Annette Brown, Lifetime The story of June Carter Cash comes to life in the…
- Posted on Mar 3rd 2010 4:00PM by Kenneth Partridge
"90 percent of the tracks on the album, I had home demo recordings of with just me playing what I had around, which was my guitar and a couple little percussion instruments and a big metal kitchen table in my apartment," Harvey tells Spinner of the band's origins.
This was back in 2008, before Harvey enlisted multi-instrumentalists Farzad Houshiarnejad, Ben Money and Mike Cammarata. In those early days, writing songs was a nightly ritual, a way for Harvey to chronicle -- and in some cases transcend -- the monotony of his day-to-day life.
"It's really pretty much whatever popped into my head after having a couple of beers after work and winding down," Harvey says. "I'm a weird guy. A lot of the songs are just about me or different fairly-tale characters of myself, such as 'Mr. Pie Eyes,' which is just the story of my life when I was going through the period writing these songs."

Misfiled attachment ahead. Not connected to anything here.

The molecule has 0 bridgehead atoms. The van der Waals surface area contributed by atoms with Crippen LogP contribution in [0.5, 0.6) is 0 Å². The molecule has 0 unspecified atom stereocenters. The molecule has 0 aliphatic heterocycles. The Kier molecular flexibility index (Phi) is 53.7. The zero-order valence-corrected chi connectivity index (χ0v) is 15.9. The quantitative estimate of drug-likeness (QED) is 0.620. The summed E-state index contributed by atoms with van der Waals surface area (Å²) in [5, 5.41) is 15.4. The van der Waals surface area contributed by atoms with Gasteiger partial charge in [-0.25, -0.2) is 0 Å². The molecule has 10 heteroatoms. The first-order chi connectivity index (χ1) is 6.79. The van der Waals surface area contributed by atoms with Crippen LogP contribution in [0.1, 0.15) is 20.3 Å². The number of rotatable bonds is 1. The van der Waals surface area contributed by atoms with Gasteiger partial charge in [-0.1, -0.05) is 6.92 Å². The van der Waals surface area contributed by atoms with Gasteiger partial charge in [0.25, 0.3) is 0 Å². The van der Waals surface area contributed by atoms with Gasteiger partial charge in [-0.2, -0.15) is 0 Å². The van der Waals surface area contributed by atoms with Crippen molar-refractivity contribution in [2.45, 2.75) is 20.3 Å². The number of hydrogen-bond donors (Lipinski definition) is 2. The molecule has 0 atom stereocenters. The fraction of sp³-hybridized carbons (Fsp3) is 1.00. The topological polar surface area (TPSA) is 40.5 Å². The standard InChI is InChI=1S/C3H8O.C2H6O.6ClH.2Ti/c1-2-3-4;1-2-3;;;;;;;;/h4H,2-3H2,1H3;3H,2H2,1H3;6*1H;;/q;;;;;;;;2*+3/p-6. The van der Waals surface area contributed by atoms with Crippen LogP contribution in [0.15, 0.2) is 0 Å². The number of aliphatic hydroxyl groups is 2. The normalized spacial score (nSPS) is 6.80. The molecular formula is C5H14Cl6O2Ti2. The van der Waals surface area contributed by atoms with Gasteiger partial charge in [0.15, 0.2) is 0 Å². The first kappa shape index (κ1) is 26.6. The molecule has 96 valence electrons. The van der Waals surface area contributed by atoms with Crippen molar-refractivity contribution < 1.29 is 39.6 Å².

Clocking in at just over two-and-a-half minutes, 'Mr. Pie Eyes' offers a good summation of the sounds found on 'Born and Thrown on a Hook,' due out March 23. The tune scoots along on an 'Abbey Road'-era Beatles chord progression, its howling harmonies swirling atop the jovial lurch of guitars, keyboards and drums.
"I was living in Doylestown, Pa., which is an upper-middle-class kind of yuppie town where people want to be as close to the top of the chain of mediocrity as possible," Harvey says, recalling the inspiration behind the song. "I'd go down to the old crappy bar at the corner with all the guys working blue-collar jobs all day and socialize with them."
Hence the tune's central refrain -- a moment of pathos on an album that, with its spirited digressions into circus music, psych-pop and even brawny '60s garage, generally skews far more chipper.
"I'd be at the 'low-class bar in the high-class town,'" Harvey says, repeating the line.